This snap fiction story (what’s that?) was illumi­nated by some decorative gift boxes in a Christmas display.

Here’s the photo I snapped and the short holiday-themed story that it knitted for your stocking. Enjoy!

The Very Best Gift

Ella pulled her arm in tighter around her husband’s elbow, drawing him closer to her. No, drawing herself closer to him. He was and has always been immovable—her rock, her true north. He changed only by erosion and attrition; Ella, by leaning in.

How much she loved this man! He had wooed and exasperated her with his uncom­pro­mising candor, chastised and emboldened her with his headstrong lack of imagi­nation, and caught her every time life left her windstruck.

Gerald, look,” Ella pulled in again.

You do know we were expected sixteen minutes ago.”

Oh, the eggnog won’t curdle without us—and it’s always the best people who are unfash­ionably late. Look!”

Gerald looked at the department-store window. After some consid­er­ation, he said, “Darling, it’s a Christmas tree. I think we’ve seen one or two before.”

Look at the boxed gifts. They’ve got lights inside.”

So they do.” Gerald mused, “It does defeat the purpose, though.”

No it does not. It’s a lovely, cheerful display.”

To see the lovely cheerful lights, the gift box itself has to be translucent. And the whole point of gift-wrapping is that one not see what’s inside.”

Ella chuckled, “No, you horrible man. This isn’t an actual gift. It is a symbol of the pleasure of gift-giving. The antic­i­pation, the sparkle of it.”

I see,” Gerald dug in. “It illumi­nates the expectancy of gift-giving by defeating its very purpose. That’s rather ingenious, in a nihilist sort of way.”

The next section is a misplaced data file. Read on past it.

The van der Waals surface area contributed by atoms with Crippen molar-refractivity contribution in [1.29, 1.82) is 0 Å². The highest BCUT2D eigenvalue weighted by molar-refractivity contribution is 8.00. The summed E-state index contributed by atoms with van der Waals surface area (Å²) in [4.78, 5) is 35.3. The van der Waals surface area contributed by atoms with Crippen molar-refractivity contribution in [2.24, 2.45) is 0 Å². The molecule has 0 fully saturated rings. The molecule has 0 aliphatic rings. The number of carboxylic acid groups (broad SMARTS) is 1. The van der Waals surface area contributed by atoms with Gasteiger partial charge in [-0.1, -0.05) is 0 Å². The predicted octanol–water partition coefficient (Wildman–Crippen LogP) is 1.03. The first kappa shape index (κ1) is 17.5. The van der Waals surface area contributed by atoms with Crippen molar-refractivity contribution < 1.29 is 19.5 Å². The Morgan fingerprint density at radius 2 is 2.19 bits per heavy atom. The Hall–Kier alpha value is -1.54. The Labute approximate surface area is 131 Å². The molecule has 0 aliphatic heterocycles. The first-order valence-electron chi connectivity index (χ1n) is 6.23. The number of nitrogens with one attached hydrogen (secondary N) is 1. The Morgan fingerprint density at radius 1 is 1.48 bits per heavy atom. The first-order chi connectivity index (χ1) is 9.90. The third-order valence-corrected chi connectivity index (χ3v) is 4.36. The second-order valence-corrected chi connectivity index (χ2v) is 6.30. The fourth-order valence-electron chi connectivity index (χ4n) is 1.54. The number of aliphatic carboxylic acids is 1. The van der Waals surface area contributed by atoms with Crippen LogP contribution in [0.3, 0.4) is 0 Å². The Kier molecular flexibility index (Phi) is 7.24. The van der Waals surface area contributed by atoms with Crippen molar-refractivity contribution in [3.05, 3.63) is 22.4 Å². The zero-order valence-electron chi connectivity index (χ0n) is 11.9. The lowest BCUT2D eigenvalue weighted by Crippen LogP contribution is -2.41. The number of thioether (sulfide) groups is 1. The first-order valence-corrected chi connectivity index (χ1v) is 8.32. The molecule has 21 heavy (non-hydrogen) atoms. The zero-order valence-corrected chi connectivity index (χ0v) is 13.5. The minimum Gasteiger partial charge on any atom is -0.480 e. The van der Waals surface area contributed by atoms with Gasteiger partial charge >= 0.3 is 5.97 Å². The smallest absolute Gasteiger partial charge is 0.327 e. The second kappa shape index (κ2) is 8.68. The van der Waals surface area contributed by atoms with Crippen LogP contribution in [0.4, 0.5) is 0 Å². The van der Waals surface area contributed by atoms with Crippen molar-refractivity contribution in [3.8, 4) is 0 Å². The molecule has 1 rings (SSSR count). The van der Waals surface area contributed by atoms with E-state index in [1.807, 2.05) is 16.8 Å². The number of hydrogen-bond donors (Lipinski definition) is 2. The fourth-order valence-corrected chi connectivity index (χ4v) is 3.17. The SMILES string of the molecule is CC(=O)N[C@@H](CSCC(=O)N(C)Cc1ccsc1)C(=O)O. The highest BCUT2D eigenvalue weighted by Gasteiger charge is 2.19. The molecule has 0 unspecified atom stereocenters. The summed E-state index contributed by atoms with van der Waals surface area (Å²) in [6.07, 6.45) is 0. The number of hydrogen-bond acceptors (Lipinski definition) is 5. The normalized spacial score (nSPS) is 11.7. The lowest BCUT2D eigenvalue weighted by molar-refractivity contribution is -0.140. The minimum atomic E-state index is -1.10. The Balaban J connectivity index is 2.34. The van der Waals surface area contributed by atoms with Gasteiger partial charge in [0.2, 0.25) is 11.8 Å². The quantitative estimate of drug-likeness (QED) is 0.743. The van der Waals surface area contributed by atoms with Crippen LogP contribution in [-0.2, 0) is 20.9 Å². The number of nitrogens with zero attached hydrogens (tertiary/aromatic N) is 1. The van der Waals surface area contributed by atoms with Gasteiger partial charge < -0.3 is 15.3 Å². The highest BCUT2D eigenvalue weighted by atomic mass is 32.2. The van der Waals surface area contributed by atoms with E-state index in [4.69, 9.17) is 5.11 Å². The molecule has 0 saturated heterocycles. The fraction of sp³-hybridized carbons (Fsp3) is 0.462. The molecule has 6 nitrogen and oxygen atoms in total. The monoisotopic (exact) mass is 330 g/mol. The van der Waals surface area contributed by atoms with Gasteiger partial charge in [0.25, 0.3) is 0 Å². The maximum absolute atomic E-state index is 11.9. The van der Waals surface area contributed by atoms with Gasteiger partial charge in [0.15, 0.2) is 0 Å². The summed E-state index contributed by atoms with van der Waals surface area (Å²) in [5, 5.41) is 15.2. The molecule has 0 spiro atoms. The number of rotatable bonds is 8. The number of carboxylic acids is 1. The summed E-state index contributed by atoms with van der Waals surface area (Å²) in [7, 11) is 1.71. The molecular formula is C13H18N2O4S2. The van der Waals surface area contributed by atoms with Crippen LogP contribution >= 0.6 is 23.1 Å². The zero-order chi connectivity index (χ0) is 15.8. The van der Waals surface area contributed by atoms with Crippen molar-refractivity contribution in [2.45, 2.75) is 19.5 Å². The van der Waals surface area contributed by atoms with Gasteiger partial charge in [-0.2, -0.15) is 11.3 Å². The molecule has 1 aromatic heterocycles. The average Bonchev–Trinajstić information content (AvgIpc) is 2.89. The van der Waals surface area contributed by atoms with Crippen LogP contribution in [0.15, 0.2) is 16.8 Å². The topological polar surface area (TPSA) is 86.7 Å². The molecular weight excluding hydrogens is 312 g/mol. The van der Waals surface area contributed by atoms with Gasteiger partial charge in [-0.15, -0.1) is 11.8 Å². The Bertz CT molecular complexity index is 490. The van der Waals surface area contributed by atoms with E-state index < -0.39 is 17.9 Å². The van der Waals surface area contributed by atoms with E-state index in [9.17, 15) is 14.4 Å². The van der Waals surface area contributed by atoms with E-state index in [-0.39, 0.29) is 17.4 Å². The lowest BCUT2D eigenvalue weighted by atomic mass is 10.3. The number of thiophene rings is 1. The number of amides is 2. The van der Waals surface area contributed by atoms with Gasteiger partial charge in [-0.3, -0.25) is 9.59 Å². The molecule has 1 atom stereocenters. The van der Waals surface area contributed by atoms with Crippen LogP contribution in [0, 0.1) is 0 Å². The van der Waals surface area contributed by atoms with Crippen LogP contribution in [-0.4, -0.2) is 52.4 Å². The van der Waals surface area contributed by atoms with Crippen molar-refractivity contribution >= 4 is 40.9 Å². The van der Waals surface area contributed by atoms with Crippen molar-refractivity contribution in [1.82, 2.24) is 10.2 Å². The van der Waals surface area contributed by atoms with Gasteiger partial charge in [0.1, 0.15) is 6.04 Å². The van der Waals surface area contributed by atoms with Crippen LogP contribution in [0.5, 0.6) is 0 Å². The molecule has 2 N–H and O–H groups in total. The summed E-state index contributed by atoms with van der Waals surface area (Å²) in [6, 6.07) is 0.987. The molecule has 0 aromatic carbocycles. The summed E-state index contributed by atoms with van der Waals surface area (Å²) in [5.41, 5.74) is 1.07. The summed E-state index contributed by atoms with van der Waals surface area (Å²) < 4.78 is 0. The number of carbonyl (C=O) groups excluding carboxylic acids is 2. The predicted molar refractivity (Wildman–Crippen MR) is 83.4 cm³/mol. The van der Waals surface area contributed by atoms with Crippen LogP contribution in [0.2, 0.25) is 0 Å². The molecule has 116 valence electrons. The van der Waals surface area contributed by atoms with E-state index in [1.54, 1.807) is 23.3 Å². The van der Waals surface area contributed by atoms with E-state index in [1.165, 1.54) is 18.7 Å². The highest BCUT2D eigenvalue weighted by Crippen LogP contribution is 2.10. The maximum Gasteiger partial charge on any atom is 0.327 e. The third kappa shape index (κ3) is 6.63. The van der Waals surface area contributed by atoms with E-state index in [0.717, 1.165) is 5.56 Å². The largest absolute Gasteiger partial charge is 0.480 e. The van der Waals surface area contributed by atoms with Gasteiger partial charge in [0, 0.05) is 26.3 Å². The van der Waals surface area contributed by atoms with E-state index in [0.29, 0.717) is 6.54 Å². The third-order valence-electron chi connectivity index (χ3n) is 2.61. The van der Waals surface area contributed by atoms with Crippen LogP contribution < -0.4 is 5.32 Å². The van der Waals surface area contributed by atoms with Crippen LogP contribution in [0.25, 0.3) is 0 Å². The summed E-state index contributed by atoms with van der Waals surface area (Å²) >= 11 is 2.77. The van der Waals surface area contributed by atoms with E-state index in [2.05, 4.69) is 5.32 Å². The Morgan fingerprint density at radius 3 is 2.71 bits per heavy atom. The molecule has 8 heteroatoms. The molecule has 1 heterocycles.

Don’t you get all ersatz philo­sophical on me, Mister.” She play-punched him in his unapolo­get­i­cally middle-aged abdomen. “You know full well whom I’ll have to pluck out from under the tree in a few hours, rollicking among the rest of the children.”

Speaking of, my lovely…” He kissed her hair, resting there for a moment to take in the familiar comfort of its smell. This woman was his hearth, his polestar. “We really should move along.”

Ella knew that look, the unhurried urgency. She shrugged, “Aren’t we already at risk of becoming the best people?”

Well, it’s always the same people who are unfash­ionably late. Whether they are also the best, I dare not say.”

Ella looked up, touched his cheek and tiptoed to kiss him a little too long. 

I do, my dear,” she said. “I do.”

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Father, son, husband, friend and writer by day; asleep by night. Happily pondering the immortality of the crab wherever words are shared.

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